The first thing we had to do was swim around the corner to where the boats were and then as the swimmers our job was just to stay with the boat – they guided us down the lake and got us to the end. And this is the point to say a great big thank you to my crew for that. They had to sit there for 8 hours while I plodded down the course and they did an amazing job. As I’ve said before, we swimmers couldn’t do this without the willingness of the kayakers and rowers to support us and in Windermere this is even more important. So a massive thank you to Graham, Margaret and Stuart for their support during Windermere and another thanks to Jon for Bala and Lucy for Coniston.

From that point on it was just the swimming that needed to be done. Pretty quickly I could tell I was last as there were 3 safety boats that sped up and down the lake checking on the swimmers. Well every time they got to me they would chat to the boat crew for a minute and then turn round and set off back up the lake – obviously there was no-one behind me to check on.

I can’t remember too much about the swimming itself. I just got on with it. And without my glasses on and with only ever breathing to one side I don’t see much of the scenery either. The weather held, but I just swam … and swam.

Half-way

After 3 hours and 43 minutes we crossed what is nominally known as the halfway point which is the ferry that crosses over the lake just south of Belle Isle. We were on the western side of the lake by now and so swam behind Belle Isle and found a spot to allow me to get a bite to eat. I’m not very good feeding on the go and I wanted to make sure that I got enough food inside to keep my energy levels up.

We stopped in the area known as the Lillies and I had a jam sandwich, a piece of flapjack and a couple of mouthfuls of tea. Even while feeding though, I had to be careful not to touch the boat and once finished I made sure I walked backwards a few paces so no advantage had been gained. We set off after “lunch” at 1:45pm, or 4 hours and 23 minutes after the start.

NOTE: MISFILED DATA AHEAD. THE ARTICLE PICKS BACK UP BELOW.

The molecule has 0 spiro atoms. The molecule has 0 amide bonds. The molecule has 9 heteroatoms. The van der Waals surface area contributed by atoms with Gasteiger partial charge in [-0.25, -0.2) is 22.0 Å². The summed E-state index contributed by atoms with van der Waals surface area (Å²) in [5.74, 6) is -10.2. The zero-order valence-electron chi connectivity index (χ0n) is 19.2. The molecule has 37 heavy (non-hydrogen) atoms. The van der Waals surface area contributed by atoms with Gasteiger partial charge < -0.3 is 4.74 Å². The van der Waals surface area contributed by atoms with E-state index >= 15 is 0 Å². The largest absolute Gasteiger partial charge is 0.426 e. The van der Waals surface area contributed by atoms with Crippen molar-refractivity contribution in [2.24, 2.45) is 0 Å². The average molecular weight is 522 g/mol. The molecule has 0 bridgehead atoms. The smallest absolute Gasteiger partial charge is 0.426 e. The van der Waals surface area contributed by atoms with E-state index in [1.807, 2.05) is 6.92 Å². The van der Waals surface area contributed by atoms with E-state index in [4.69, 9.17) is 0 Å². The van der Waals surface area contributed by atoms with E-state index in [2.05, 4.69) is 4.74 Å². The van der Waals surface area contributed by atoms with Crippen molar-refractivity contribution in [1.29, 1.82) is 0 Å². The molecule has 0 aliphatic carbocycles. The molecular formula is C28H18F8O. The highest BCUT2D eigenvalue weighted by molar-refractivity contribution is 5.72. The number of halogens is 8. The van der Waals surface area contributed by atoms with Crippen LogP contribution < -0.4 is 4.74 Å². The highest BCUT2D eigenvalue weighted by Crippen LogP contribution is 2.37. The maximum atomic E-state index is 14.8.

It was around this time that we realised that Sonny had got out – he just wasn’t enjoying it and after over 5 miles of swimming decided that he didn’t fancy another 5 miles. However, I was feeling pretty good at this point and I noted 5 hours to myself as the longest I’d ever swim and almost certainly the furthest too.

Nearly There …

The first hour or so after lunch was good and I swam strongly, but soon it started to catch up with me. After about 6 hours I could really feel it and it became a real battle of willpower with myself. I was confident I would complete it, but I needed to keep reminding myself of that fact. I didn’t have the same searing pain as at Bala – and that in itself was a huge confidence boost as it meant that my training had been effective – but it did hurt and I had to dig deep to keep going.

At the start I’d written “S & J” on my hand (Sylvia and Joshua) and this was the time that I needed to keep seeing that to help me to keep going. The other thing that was keeping me going was seeing Joshua at the finish.

And then we could see the finish. It was still probably about a mile and a half away, but we could see it and it got a little bit easier for a while. At this point we had to cross back over the lake from the western edge to Waterhead in the north-east corner and I got my head down and tried to do just that.

As we were crossing one of the safety boats came up behind us and I heard them shout out “two thirds of a mile to go.” It was a great thing to hear as I knew I’d finish then – there was no way I wouldn’t complete it. But strangely that knowledge also took all the “fight” out of me and for a while it felt as if I wasn’t moving forward at all. Clearly I was, because soon my boat was waving at me to dig in for the last few hundred metres to the finish.